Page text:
Immigrants Flex Political Muscle In Arizona
MICHELE NORRIS, host:
This is ALL THINGS CONSIDERED from NPR News. I'm Michele Norris.
ROBERT SIEGEL, host:
And I'm Robert Siegel.
Arizona's tough new immigration law continues to provoke controversy and protest. And now, it's apparently persuading some illegal immigrants that it's time to leave the state. Many have been in Arizona for decades but now worry that a minor traffic stop could turn their lives upside down.
NPR's Ted Robbins has the story of one such man in Tucson.
TED ROBBINS: Alex Garcia waters the trees in his front yard though he's not sure how much longer he'll be here.
Mr. ALEX GARCIA: Well, the house is going to probably be sold.
ROBBINS: Until now, the 39-year-old husband and father of three says he's had a happy life. Garcia wears a polo shirt and pressed jeans. He's a business owner and an illegal immigrant.
(Soundbite of banging)
ROBBINS: We walk inside his small house on Tucson's west side and sit on the sofa. Garcia came to Tucson from Hermosillo, Mexico, through a hole in a barbed wire border fence 18 years ago. He has a remodeling and maintenance business, which in good times, employed 14 people. He resents being called a drain on society.
Mr. GARCIA: You know, most of the illegal immigrants pay their taxes. Where's that money? Where - do they call it something different or is it not taxes because it comes from an illegal alien?
ROBBINS: Garcia says he used to feel welcome in Arizona. But now he feels angry, frustrated and afraid that if he's stopped by police for any reason, he'll be deported to Mexico, separating him from his wife who is also here illegally, and his children who are U.S. citizens.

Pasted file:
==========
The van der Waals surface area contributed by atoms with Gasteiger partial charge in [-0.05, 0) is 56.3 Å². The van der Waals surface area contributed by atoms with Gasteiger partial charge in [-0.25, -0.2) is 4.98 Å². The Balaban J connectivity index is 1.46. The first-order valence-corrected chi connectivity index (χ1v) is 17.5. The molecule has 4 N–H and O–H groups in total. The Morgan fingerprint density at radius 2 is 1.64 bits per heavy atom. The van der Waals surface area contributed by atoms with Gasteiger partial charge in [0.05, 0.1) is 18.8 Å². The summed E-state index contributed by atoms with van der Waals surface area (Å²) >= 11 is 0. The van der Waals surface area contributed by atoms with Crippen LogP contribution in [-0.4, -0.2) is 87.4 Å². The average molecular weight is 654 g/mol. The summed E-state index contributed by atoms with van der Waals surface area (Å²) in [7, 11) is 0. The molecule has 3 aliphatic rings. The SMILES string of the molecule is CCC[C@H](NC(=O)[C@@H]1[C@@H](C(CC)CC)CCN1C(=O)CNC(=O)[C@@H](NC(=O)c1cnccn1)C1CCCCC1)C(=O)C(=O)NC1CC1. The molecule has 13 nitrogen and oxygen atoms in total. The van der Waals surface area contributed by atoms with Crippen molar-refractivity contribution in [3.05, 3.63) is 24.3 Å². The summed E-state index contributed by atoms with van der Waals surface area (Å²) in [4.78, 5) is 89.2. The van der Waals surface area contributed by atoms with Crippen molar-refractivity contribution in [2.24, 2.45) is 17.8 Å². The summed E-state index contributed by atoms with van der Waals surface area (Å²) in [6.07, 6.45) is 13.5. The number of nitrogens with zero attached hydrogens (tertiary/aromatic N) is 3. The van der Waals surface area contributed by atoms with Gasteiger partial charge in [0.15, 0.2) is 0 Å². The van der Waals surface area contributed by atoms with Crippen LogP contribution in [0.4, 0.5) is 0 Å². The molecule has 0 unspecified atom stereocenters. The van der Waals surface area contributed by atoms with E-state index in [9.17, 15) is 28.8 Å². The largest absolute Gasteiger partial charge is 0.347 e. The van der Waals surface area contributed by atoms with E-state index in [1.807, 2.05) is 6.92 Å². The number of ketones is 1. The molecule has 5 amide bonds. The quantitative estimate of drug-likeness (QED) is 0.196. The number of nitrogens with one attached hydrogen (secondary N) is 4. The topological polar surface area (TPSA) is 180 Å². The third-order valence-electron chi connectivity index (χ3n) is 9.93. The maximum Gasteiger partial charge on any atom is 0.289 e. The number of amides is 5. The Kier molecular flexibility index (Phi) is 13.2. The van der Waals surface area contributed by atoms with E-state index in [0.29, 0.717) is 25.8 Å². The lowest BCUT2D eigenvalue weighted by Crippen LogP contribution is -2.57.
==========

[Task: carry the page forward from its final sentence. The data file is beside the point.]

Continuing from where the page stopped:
So Garcia is going to do what some of his friends have already done: Take his family and leave the state. Probably move to New Mexico where he says there's work and a friendly atmosphere or back to Mexico.
Mr. GARCIA: We are not being free to let people here. And - well, you tell me what can what are the other options that we have.
Mr. SALVADOR REZA (Activist): You know, get ready but don't leave.
ROBBINS: Salvador Reza is a Hispanic community activist in Phoenix. He urges illegal immigrants like Garcia to put money away for emergencies, such as hiring a lawyer, but to stay at least until it's certain that the new Arizona law S.B.1070 survives numerous legal challenges and takes effect later this summer.
Mr. REZA: Once you leave, then the 18 years of your life where you wanted to create a (unintelligible) your family and everything else will go down the drain.
ROBBINS: Reza is working to organize the Hispanic community into barrio defense committees, sort of enhanced and reverse neighborhood watches, which will quickly warn illegal immigrants if law enforcement is in the area and take care of families if people get arrested.
Mr. REZA: They make sure that people, that the kids have food if one of the parents gets deported.
ROBBINS: Reza says the community organizing is in its early stages. He hopes to organize Phoenix in a way which can be replicated in cities across the country. Ultimately, the goal is for Hispanic citizens to speak for non-citizens and claim political power by voting.
(Soundbite of protest)
Ms. ISELA ROMNEY(ph): I wish all of us vote.
ROBBINS: Isela Romney spoke with me at a rally against the new Arizona law. She came here 30 years ago. She now lives in the Phoenix area legally. In Arizona and elsewhere, Hispanics tend to vote in lower numbers than the rest of the population. Romney says it's not because they are lazy or don't care, it's because they're working - in her case, 13 hours a day as a cashier in a cafeteria.
Ms. ROMNEY: That's what the educated people don't understand, that we work too hard, too many hours, too little money, so we don't have time for these things. This is not our priority.
ROBBINS: Do you think now it will become your priority?
Ms. ROMNEY: It should come but I don't know because we still have to support our families.
ROBBINS: Which is why Alex Garcia is leaving Tucson: To protect and take care of his family by finding a more welcoming place than Arizona.
Ted Robbins, NPR News, Tucson.
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